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Racism in America Yet Still There Isn’t Justice for All

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Date added: 19-02-05


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"Racism is man's gravest threat to man - the maximum of hatred for a minimum of reason...” (Heschel). Formidable words said by Rabbi Abraham Joshua Heschel during a speech in 1963 in the midst of a monumental time in history, the Civil Rights movement. A movement which called for freedom and justice in America, for all men alike, and made great strides in its purpose. Yet still over half a century later America is still plagued with the prejudices of its ancestors causing conflict and resentment among Americans for simple reasons such as the color of one’s skin. For this reason, the social development of America has suffered and to some extent the economy has indirectly affected. The racism that still exists in America needs to end because it creates hate and divide, encourages intolerable behavior, and it is detrimental to society's advancement. Racism can be defined as the discrimination of, or prejudice towards, a person based on their superficial genetic characteristics.

The concept of racism emerged as early as 1902 as a policy imposed on Native Americans (Bowser 527). In the 1930s when Jews were tyrannized by Hitler and again in the 1960s when Martin Luther King Jr encouraged the fight against the persecution of African Americans, the perception of racism transformed and amplified. Over the years, though the blatant display of racism is perceived to be on a decline, it seems “... that racial inequality is still produced in a systematic way ...” (Bonilla-Silva 1363). Bonilla-Silva asserted that racism has formed a social hierarchy that creates an advantage for one group over another due to “... relations at a social, political, economic and ideological levels” (1360). This formed a network that is demonstrated by studies which show that African Americans are “12 times more likely to be wrongly convicted of drug-related crimes than [white Americans]” (Mercado).

As racism has created a systematic divide among Americans, it has fostered an environment of inexcusable and intolerable behavior. In the past year, there have been multiple occasions where the beast of racism has reared its ugly head. Instances where African Americans, Hispanics and other minorities are subject to racial biases nationwide. As a result, conducts such as racial profiling, which is “the use of race or ethnicity by law enforcement officials [and at times civilians] as a basis for judgment of criminal suspicion” (Hackney and Glaser 348), has become widespread. A conduct which Hackney and Glaser demonstrated was counterproductive and may actually cause further crime; in a controlled experiment of 229 students “... r?esearch participants given a task involving extremely difficult anagrams were given the opportunity to cheat. White participants randomly assigned to a condition in which two Black confederates were obtrusively singled out for scrutiny by the study administrator cheated more than Whites in a White-profiling condition and a no-profiling control condition, and more than Black participants in all three conditions.”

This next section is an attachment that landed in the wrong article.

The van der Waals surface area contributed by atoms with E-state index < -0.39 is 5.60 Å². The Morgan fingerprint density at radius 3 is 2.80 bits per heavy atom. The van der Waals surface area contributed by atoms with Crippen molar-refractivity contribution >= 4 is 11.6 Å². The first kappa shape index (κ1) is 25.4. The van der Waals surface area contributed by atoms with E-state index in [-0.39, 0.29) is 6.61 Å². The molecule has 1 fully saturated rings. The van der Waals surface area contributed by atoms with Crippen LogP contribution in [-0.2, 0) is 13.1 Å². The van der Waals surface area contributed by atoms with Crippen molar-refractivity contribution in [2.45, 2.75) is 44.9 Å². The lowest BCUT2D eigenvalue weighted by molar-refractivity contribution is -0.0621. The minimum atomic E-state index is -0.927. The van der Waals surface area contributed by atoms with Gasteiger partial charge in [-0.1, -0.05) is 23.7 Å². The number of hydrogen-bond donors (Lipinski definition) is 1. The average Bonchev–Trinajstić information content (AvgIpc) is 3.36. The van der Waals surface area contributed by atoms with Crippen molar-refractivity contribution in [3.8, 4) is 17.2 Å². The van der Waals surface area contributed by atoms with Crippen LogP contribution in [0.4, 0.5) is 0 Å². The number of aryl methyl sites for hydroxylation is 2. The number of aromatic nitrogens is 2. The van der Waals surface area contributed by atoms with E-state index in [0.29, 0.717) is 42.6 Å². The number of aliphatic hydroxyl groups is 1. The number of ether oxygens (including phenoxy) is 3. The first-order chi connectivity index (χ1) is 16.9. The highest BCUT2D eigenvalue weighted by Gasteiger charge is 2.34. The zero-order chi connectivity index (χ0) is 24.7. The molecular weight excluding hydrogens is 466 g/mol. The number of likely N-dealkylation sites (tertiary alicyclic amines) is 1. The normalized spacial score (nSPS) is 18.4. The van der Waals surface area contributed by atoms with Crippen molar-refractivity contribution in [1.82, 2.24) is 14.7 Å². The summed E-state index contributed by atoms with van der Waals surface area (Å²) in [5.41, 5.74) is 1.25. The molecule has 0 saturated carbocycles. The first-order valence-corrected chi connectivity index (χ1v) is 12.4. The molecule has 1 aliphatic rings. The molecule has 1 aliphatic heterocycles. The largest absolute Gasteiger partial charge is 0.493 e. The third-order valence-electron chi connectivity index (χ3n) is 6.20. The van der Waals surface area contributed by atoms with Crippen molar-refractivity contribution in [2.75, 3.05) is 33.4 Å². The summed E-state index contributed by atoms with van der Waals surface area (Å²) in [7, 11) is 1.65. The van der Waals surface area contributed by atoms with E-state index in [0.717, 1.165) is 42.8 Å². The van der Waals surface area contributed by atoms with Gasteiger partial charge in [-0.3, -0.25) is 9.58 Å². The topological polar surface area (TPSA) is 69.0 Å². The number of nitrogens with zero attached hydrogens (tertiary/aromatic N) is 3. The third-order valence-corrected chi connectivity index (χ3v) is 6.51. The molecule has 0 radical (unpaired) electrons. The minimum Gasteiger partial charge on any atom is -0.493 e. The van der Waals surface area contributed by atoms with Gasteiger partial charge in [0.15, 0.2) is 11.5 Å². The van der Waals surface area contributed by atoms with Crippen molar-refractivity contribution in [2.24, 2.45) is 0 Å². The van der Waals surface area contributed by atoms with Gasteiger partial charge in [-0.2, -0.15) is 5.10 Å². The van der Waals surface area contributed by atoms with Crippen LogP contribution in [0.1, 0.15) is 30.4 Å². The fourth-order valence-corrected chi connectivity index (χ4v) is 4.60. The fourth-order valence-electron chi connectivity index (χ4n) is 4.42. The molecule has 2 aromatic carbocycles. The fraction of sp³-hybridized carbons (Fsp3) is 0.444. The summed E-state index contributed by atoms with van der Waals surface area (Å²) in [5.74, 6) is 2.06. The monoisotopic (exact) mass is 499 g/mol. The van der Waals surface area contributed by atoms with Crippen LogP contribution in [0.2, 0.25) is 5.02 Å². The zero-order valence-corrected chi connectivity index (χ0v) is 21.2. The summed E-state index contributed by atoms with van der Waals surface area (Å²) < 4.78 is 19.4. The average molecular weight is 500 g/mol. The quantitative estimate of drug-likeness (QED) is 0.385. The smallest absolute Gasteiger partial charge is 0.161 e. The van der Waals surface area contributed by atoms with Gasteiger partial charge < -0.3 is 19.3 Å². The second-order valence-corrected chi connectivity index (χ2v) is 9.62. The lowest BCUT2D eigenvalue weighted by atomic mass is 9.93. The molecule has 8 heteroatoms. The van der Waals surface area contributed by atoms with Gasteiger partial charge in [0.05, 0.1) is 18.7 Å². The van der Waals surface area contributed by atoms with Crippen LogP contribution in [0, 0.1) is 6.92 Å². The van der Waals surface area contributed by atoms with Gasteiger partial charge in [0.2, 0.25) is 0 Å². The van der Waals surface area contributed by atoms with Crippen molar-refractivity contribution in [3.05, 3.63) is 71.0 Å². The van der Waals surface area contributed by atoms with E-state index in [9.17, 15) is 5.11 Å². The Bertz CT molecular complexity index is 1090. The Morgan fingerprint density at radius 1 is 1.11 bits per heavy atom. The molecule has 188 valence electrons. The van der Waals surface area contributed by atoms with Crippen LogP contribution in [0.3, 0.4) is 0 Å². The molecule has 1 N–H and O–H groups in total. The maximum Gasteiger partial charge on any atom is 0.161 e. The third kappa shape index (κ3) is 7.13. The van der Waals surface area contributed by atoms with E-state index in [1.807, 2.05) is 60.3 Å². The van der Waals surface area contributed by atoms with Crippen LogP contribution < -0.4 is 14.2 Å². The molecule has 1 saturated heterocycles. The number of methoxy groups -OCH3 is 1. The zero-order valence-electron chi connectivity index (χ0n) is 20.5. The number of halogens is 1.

One could argue that acts like racial profiling helps prevent criminal activity (Hackney and Glaser 348) or that there are laws like Equal Employment Opportunity that are designed to give minorities an unbiased chance. Yet still minorities are still subject to unfair treatment. There should be no need to justify as to why racial profiling and racism as a whole, should end. “Racial profiling [and racism is unlawful] because it violates the civil liberties of minorities and leads to their overrepresentation in the U.S criminal justice system” (Hackney and Glaser 348). Mercado states “58% of prisoners are Black or Hispanic, despite making up 1?4 of the U.S population, Asian American homebuyers are shown 20% fewer homes than White homebuyers and in 2013, the unemployment rate for Black college [graduates] was almost twice as high as the rate for [graduates] overall.” This also goes to show that racism is prevalent and detrimental to society's advancement. This poses a threat to the future of all Americans.

The concept of race is the reason for the issue of racism (Bonilla-Silva, 1359) and because of this structural or systemic partiality exists. The racism that still exists in America needs to end because it creates hate and divide, encourages intolerable behavior, and it is detrimental to society's advancement. The ultimate decline and extinction of racism in America is essential for its social, political and economic advancement.

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